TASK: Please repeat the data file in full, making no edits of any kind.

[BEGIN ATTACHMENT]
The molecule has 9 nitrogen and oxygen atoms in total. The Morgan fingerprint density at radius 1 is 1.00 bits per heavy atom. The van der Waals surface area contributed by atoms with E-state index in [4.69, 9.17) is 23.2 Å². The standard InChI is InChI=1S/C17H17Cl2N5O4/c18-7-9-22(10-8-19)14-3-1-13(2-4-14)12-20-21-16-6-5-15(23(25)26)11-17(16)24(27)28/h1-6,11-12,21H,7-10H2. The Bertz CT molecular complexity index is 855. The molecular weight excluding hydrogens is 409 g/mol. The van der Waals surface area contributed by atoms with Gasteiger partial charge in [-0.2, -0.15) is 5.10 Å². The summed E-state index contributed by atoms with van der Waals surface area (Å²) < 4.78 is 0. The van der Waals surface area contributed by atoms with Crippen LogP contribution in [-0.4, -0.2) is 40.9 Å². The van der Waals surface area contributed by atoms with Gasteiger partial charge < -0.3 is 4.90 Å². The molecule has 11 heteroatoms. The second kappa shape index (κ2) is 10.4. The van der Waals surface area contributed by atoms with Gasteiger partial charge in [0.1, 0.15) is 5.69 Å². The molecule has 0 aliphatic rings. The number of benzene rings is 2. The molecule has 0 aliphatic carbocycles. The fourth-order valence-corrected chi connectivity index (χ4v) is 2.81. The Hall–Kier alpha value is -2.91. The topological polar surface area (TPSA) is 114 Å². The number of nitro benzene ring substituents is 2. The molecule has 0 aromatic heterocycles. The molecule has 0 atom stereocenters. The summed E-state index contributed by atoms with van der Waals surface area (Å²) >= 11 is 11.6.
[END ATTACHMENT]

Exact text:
The molecule has 9 nitrogen and oxygen atoms in total. The Morgan fingerprint density at radius 1 is 1.00 bits per heavy atom. The van der Waals surface area contributed by atoms with E-state index in [4.69, 9.17) is 23.2 Å². The standard InChI is InChI=1S/C17H17Cl2N5O4/c18-7-9-22(10-8-19)14-3-1-13(2-4-14)12-20-21-16-6-5-15(23(25)26)11-17(16)24(27)28/h1-6,11-12,21H,7-10H2. The Bertz CT molecular complexity index is 855. The molecular weight excluding hydrogens is 409 g/mol. The van der Waals surface area contributed by atoms with Gasteiger partial charge in [-0.2, -0.15) is 5.10 Å². The summed E-state index contributed by atoms with van der Waals surface area (Å²) < 4.78 is 0. The van der Waals surface area contributed by atoms with Crippen LogP contribution in [-0.4, -0.2) is 40.9 Å². The van der Waals surface area contributed by atoms with Gasteiger partial charge < -0.3 is 4.90 Å². The molecule has 11 heteroatoms. The second kappa shape index (κ2) is 10.4. The van der Waals surface area contributed by atoms with Gasteiger partial charge in [0.1, 0.15) is 5.69 Å². The molecule has 0 aliphatic rings. The number of benzene rings is 2. The molecule has 0 aliphatic carbocycles. The fourth-order valence-corrected chi connectivity index (χ4v) is 2.81. The Hall–Kier alpha value is -2.91. The topological polar surface area (TPSA) is 114 Å². The number of nitro benzene ring substituents is 2. The molecule has 0 aromatic heterocycles. The molecule has 0 atom stereocenters. The summed E-state index contributed by atoms with van der Waals surface area (Å²) >= 11 is 11.6.